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Old 25th March 2010, 20:40   #1  |  Link
osgZach
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Color banding and noise removal

Is it possible to deband a source and also denoise it?

Should I denoise first and then deband?

Using GradFun2DB for instance, it won't get rid of it but it will take the banding down a notch, however if I were to there apply something like LSFMod, or in general some other noise reducers / it will undo the bebanding( as it seems it just adds grain to break it up), and then the banding will come back with even more clarity and well defined borders.

So it ends up looking like an ugly gradient, for lack of a better term, with those wavey line borders and all that fun stuff.

What also puzzles me, is that even though I am doing no color mode conversions, etc to even create this banding (its present on the DVD source) when I watch either the DVD or a straight unfiltered encode of the same episode, you can almost not even tell it is there on the TV screen.

Why is that?

Any suggestions on some strong, but safe settings for GradFun2DB, or other x64 compiled filters for this (degrainmedian, etc?) would be preferred. I'll provide a source section once a test encode I am running is done, if its needed. But this was more of a general question on effective settings for some filters versus a plea for someone to do the work for me.
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Old 27th March 2010, 00:18   #2  |  Link
OvejaNegra
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After ALOT of battle agains grain VS Banding i can tell you this for sure:
You eat the grain, you ll get banding.
Some sources are encoded without dithering and have banding.
Some sources have no grain but are encoded with dithering to avoid banding (dithering in the end is noise like grain for you)

My actual choices (after MAAAAAAAAAAAAAAAAAAAAAAAAAAAAAAAAAAAAAAAAAAAAAAAAAAAAAAAAAAAAAAAANY teest with animes and grainy sources)

Opt A: Do a strong denoising using FFT3d or moderate denoising using vaguedenoiser or anything like that -> good compression (not too high bit rate needed, not too big file) -> banding -> enable deband filter on FFDSHOW duting playback and it works excellent.

Opt B: Calm the grain using some temporal grain compressor like TTEMPSMOTH (my favorite) or this:
http://forum.doom9.org/showthread.php?t=139766
or this:
http://forum.doom9.org/showthread.ph...rain+optimizer
that will give you a more stable grain
then -> encode using high bit rate (1800 kbps or more) using grain retention settings on X264 or qpel + MPEG matrix on XVID -> Bigger file -> no banding -> looks very nice to me (for anime i'm ok sometimes with the anime preset on x264, i don need the grain preset)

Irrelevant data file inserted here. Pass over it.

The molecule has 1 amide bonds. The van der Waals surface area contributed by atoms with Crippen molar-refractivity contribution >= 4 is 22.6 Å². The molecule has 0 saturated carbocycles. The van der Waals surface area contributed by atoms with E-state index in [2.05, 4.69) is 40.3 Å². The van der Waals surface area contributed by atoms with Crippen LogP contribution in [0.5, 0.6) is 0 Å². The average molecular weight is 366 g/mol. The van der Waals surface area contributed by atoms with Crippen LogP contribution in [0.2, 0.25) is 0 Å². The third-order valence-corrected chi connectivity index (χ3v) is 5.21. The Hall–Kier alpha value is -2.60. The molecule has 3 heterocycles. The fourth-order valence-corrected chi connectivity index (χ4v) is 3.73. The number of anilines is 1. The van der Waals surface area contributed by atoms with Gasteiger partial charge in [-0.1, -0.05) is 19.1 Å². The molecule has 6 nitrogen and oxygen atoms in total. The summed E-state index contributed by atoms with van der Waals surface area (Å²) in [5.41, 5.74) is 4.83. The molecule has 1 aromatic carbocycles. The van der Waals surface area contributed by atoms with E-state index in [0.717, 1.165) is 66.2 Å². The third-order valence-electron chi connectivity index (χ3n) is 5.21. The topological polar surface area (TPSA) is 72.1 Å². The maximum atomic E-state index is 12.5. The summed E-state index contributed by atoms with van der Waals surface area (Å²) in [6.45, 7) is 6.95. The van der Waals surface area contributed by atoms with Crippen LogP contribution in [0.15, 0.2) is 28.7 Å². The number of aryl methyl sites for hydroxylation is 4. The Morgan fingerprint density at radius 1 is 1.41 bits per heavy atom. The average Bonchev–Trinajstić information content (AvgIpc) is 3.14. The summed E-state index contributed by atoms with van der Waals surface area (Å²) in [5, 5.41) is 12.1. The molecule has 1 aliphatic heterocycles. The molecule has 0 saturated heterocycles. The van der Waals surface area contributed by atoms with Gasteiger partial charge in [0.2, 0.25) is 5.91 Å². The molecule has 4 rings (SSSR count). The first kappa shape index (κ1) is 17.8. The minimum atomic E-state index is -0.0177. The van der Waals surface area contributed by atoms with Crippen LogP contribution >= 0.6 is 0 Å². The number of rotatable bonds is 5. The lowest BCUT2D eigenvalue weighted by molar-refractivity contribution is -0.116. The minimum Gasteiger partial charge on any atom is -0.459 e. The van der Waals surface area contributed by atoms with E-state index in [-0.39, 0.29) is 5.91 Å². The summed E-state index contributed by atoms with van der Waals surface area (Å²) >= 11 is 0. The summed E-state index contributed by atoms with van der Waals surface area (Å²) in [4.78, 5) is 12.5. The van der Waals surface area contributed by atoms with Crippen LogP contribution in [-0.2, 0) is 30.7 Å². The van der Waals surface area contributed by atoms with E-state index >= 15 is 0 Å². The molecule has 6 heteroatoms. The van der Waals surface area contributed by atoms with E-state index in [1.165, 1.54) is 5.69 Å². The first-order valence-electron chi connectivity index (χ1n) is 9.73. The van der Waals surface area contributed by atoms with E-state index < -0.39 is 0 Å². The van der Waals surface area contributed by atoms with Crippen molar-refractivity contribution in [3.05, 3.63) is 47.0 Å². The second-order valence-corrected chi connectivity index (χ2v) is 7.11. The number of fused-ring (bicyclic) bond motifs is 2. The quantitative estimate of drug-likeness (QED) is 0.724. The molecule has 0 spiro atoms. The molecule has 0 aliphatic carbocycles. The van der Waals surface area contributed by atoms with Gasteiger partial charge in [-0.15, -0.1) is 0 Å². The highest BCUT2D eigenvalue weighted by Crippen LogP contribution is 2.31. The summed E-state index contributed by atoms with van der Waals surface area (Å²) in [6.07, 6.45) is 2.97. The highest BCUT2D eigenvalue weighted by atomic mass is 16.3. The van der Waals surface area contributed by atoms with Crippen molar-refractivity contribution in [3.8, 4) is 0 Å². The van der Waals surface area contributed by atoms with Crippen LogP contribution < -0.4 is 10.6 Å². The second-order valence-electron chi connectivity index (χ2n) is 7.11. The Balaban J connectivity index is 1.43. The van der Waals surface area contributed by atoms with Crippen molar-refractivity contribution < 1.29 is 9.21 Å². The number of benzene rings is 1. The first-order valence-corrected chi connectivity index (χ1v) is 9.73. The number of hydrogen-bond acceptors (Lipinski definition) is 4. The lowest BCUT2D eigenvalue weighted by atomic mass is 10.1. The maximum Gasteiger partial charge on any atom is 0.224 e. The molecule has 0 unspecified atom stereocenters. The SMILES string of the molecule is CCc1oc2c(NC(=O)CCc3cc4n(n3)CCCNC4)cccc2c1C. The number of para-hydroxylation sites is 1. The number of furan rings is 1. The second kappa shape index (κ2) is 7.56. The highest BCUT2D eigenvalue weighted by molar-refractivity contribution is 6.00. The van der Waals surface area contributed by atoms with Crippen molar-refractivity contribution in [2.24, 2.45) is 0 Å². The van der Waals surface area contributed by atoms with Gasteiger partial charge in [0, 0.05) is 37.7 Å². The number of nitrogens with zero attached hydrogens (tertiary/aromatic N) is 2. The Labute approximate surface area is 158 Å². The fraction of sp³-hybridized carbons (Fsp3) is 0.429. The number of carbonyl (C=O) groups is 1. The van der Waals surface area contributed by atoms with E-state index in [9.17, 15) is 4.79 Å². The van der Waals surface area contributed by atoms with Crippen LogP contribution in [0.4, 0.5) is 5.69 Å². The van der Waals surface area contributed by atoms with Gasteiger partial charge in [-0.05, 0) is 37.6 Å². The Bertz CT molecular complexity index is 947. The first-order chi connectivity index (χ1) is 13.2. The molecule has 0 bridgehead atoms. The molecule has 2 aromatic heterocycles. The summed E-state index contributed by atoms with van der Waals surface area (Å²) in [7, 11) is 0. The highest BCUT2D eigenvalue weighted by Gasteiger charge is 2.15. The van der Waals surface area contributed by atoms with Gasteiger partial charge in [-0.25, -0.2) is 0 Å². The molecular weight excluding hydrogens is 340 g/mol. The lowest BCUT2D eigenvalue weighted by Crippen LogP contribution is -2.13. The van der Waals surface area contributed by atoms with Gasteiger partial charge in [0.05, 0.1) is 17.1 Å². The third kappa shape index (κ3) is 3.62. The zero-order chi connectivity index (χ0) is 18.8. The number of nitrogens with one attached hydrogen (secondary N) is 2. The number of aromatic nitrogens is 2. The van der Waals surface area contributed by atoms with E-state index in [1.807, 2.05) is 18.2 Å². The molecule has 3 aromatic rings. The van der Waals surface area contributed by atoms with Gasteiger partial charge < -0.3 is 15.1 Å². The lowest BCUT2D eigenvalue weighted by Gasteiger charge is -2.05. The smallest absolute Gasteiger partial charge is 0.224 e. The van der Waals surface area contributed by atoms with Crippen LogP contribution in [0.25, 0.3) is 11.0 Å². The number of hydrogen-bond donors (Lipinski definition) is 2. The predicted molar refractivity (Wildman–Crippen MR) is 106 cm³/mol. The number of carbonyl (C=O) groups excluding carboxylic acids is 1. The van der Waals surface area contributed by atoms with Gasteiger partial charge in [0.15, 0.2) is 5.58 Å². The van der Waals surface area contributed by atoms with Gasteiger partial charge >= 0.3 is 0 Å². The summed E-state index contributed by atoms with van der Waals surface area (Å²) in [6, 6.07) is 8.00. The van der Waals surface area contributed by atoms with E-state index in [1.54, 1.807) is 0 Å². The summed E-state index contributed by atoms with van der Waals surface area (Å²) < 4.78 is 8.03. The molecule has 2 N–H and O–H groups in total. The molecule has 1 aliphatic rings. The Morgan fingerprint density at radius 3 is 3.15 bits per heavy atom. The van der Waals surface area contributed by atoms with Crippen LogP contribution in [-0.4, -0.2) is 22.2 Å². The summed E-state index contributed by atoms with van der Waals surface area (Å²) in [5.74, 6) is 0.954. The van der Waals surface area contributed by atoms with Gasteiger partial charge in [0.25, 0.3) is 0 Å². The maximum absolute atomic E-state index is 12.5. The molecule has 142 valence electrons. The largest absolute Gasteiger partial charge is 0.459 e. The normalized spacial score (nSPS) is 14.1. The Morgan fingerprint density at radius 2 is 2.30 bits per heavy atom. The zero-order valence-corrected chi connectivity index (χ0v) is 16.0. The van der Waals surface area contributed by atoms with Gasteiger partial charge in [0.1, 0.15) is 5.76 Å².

IF your source have banding -> subtle denoiser (there is ALWAYS some noise on DVDs) -> encode normally -> enable deband on ffdshow during playback.

Or

Encode using gradfun or THIS: GradFun2DBmod.v1.3.avsi (google) Your source will look grainy again but it wont have banding. Of course you need high bit rate for this.


But i can tell you this for sure >
DVD sources have grain or dithering (i cant speak for HD yet, ask other person) so Degrain or denoise + no banding is impossible.

Yes on the TV (a common TV) you can see the banding even if is an encode or the original DVD with banding.
When you are on your monitor maybe bacause a bigger luma range you can see the banding. If you have a flat display it will look worst.

It's up to you, keep the grain or remove it and leave the banding. If your DVD has banding, well use some of the solutions i tested.

Good luck


EDIT:
Read this:
http://forum.doom9.org/showthread.ph...rain+optimizer
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Old 27th March 2010, 16:03   #3  |  Link
cretindesalpes
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(Original reply replaced by this Dither presentation.)


Download
Masktools 2 a48 or above is required. Previous Masktools versions will silently fail and cause the greenish screen of death. Please update your Masktools before installing the Dither script.

All these plug-ins include the -Vit- threading fixes.


What is it?

Dither is a package including several scripts and avisynth plug-ins. Some of them are modification of existing ones (dfttest and MVTools 2). I primarily wrote the Dither tools to fight color banding during denoising in an unusual way. But Dither can perform various operations :
  • Recover the high bitdepth data possibly contained in a noisy clip. This can be seen as an "inverse-dithering" operation. In computer graphics, people usually use a gaussian filter to turn halftones into shades of grey. We'll use denoisers here.
  • Dither a high bitdepth picture into a standard YV12. The picture may have been obtained with the inverse-dithering operation, the combination could be called "transdithering".
  • Smooth fine gradients to remove colorbanding, resulting in a high bitdepth picture which can be dithered later.
  • Performing basic operations (masking, curves...) on high bitdepth pictures, as they cannot be manipulated safely with conventional avisynth filters.


Why should I use it?